Tuesday, September 25, 2018

Summary of Findings: Intelligence Preparation of the Battlefield (IPB) (4 out of 5 Stars)

Note: This post represents the synthesis of the thoughts, procedures and experiences of others as represented in the articles read in advance (see previous posts) and the discussion among the students and instructor during the Advanced Analytic Techniques class at Mercyhurst University, in September 2018 regarding IPB as an Analytic Method, specifically. This technique was evaluated based on its overall validity, simplicity, flexibility and its ability to effectively use unstructured data.

Intelligence Preparation of the Battlefield (IPB) is an analytic method for understanding the threat and environment in a specific geographic area. The military has applied IPB to  analyzing the mission variables of enemy, terrain, weather, and civil considerations in an area of interest to determine their effect on operations.  As a result of this process, unit leaders are able to: describe the unit’s operating environment as well as the effects the environment has on the unit, and determine likely courses of action (COA) by the adversary.

  • Provides base to assess intelligence gaps in the environment
  • Helps prioritize requirements
  • Increases awareness of the battlespace
  • Structure allows analysts to identify extraneous information
  • Flexible based on terrain, operations, contingencies

  • Does not take 2nd and 3rd order effects of battle into consideration when planning
  • Assumes adversary is fighting “the same battle”; Conventional-on-Conventional warfare vs. Conventional-on-Guerrilla warfare (i.e. Vietnam)
  • Depends on analyst experience level
  • Requires understanding of tactics and maneuvers
  • Is dependent on leader guidance and direction in requirements
  • Requires knowledge of adversary commander and forces

  1. Define the battlefield environment
  2. Describe the battlefield effects
  3. Evaluate the threat
  4. Determine threat courses of action (COA)

Application of Technique:
Analysts constructed a terrain model from a topographical map of Gettysburg.  Sand was used to create the terrain and depict changes in elevation.  Roads were identified with black yarn and water was identified using blue yarn. After completion of the terrain model, key terrain within the area of operations were identified.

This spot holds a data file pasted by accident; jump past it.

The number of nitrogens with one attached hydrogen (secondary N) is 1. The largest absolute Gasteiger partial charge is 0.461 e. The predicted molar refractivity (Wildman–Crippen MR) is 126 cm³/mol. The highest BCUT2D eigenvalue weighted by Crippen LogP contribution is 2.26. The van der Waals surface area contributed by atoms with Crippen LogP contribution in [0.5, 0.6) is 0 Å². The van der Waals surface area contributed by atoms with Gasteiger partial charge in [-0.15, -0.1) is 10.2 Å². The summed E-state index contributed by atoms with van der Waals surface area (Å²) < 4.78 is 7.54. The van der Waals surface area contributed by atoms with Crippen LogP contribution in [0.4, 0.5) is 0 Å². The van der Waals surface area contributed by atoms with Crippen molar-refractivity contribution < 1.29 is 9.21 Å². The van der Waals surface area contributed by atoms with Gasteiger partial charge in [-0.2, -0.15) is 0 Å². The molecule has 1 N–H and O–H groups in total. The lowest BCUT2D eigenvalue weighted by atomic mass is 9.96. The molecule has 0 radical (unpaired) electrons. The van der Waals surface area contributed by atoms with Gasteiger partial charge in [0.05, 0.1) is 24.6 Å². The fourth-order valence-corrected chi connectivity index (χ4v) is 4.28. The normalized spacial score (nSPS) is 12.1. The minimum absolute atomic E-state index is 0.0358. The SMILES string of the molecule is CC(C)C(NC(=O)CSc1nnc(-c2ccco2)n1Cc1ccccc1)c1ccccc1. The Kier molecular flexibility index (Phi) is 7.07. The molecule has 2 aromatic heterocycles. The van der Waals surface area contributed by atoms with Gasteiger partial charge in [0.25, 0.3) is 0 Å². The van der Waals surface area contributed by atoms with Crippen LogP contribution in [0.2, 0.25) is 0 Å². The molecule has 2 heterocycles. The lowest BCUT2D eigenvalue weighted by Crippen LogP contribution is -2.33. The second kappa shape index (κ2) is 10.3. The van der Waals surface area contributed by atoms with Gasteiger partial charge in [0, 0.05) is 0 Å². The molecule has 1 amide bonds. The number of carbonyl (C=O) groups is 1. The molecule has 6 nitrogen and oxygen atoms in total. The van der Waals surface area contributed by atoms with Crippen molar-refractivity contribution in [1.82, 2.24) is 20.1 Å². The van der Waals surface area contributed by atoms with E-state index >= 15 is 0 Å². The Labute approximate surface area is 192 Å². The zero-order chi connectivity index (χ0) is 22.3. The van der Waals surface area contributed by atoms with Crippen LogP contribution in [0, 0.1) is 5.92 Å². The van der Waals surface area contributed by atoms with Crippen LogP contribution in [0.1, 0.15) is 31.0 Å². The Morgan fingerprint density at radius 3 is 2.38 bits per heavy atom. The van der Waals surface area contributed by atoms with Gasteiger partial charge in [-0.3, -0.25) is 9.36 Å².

Topographical Map of Gettysburg (1863)
Application of Technique using a Sand Table
to create a Terrain Model of the map shown above.

For Further Information:
  1. FM 34-130: Intelligence Preparation of the Battlefield
  2. Street Smart: Intelligence Preparation of the Battlefield for Urban Operations

1 comment:

  1. The market intelligence department I manage at a global manufacturer and wholesale distributor of a relatively new alternative consumer product use IPB to help develop models of total addressable market space and barriers to compete in each country. This has critical implications on go-to-market strategy and helping DMs decide which markets to invest in (sales reps, marketing, product launches, pricing, sales channels, etc).

    As an example when the company evaluated Eastern Europe, industry magazines pegged the total market size of Country A at $100 MM and Country B at $30 MM. IPB helped reduced uncertainty and helped the company decide that Country B is actually a better bet long-term due to factors such as competitive pressures (Country A has close to 1,500 physical points of sale but an industry behemoth controlled nearly 900 points of sale at the time and has since consolidated the country even further by acquiring most other shops and flooding the market with cheap products); the consumer's flavor palate; the segmentation of products by price; and more.

    Have a $wagilicious day!